Remember how I said that I was going to read books by my favorites this year? Well my first go at that was The Scorpio Races by Maggie Stiefvater. I have long loved Stiefvater’s work. I adored Shiver, then was entranced with Linger, was almost disbelieving when I loved Ballad more, and thought the rounding out of the Wolves of Mercy Falls trilogy was wholly satisfying and beautifully written, to boot.
And while I was moving half a dozen times and spent a
year or so while jobless and dirt poor, not to mention as I said in my last post, guilting myself into reading books I’d had longer but wanted to read less first (that’s a mouthful!)… Maggie wrote two books that I hadn’t read. Actually, that’s a bit of a lie. She wrote four. I didn’t read Linger or Forever until after both books were published. In any case, I was still playing catch up. So finally, despite the fact that I was already reading half a dozen books according to Goodreads… I just picked up Scorpio Races. And I ran through it. Here are the things I loved most:
1) The setting is 100% solid. Thisby felt like a real place. A place you could charter a boat to, and find it not much changed from when the book was set… which is not entirely clear, but hardly needs to be.
2) The horses. I was never one of those girls who drew horses and read horse books and wanted a horse for my birthday when I was a little girl… I wanted a unicorn. But seriously, while I would have relished the chance to learn to ride or spend time with horses, that just wasn’t in my life or something my family could afford, so it wasn’t something I thought about much. But it wasn’t the fact that there were horses in the book that impressed me. It was how they were written. I had a professor who said once that the hardest characters to write well are babies and animals, and that is something I’ve always believed, too. The horses in The Scorpio Races rang true.
3) The small-town feminists. Oh Peg Gratton and Dory Maud, I enjoyed every word out of you two. These are women who lead men around by the nose by pretending to be part of their game, and they had their eye out for young, eager, gender-role-challenging Puck. I loved how, rather than taking Puck under their wing exactly, they pointed her in the right direction and pushed her forward.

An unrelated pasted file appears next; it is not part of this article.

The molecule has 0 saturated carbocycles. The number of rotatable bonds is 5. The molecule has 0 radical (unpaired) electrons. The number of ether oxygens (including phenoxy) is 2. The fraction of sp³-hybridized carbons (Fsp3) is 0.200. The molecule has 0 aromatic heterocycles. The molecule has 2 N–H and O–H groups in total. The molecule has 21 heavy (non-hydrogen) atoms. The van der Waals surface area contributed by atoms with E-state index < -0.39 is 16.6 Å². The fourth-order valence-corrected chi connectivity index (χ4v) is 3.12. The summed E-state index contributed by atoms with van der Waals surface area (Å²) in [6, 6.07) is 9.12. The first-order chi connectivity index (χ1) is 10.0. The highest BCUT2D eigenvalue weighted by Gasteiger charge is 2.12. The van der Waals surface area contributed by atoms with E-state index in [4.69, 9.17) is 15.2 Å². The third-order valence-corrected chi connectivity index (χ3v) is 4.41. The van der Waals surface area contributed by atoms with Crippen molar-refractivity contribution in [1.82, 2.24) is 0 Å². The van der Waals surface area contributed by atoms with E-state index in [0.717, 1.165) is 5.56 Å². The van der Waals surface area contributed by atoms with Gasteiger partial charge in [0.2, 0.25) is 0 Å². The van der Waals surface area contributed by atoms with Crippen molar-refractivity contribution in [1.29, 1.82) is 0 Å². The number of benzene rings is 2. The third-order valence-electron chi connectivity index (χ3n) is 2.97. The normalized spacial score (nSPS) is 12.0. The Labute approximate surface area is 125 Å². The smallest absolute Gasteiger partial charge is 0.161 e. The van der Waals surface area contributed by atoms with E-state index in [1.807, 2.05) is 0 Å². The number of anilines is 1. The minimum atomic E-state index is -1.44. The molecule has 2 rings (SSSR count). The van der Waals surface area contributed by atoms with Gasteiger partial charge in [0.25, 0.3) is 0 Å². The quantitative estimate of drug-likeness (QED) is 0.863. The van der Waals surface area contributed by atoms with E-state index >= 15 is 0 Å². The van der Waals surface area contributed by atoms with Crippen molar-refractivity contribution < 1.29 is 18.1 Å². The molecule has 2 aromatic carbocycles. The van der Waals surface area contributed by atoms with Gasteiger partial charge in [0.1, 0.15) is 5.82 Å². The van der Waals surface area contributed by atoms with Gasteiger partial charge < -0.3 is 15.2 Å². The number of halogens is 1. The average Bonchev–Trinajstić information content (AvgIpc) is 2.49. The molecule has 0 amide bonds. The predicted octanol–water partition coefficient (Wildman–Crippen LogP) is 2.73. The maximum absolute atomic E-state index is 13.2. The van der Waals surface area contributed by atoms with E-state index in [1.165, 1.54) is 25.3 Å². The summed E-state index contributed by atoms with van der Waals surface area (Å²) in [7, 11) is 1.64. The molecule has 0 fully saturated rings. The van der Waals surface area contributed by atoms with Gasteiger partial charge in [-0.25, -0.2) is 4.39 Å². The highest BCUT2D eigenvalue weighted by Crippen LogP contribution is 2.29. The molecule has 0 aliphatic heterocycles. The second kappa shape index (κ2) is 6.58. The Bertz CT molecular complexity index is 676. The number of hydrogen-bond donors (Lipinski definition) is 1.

4) The family relationships. Puck’s relationship with her brothers, more to the point. Finn reminded me of my own little brother, not in his character, but in the feelings he evoked in me—protective, parental feelings, where you are sometimes surprised at the ingenuity and different person-ness of someone you helped raised. And Gabe. While I spent a good majority of the book being angry towards Gabe, I ended up empathizing with and even sort of loving him. It was so easy to understand, his desperation to leave. To have a life that wasn’t constant work and challenge and monotony and death. I can understand that.
5) The love story. This was exactly what I want out of a love story. Which is to say, nothing like most young adult romances (or adult, for that matter, as to the few I’ve read) are like. It is not about physical attraction or even romantic tension. Instead it is about finding someone who is so in tune with how you see the world that they become a part of you without you ever meaning for them to be. It is about respect and mutual understanding and being driven in just the same way. It was so, so satisfying.
These are not all the reasons to read The Scorpio Races, but they are what I loved best.
And since you’ve probably read it well before me, what did you think?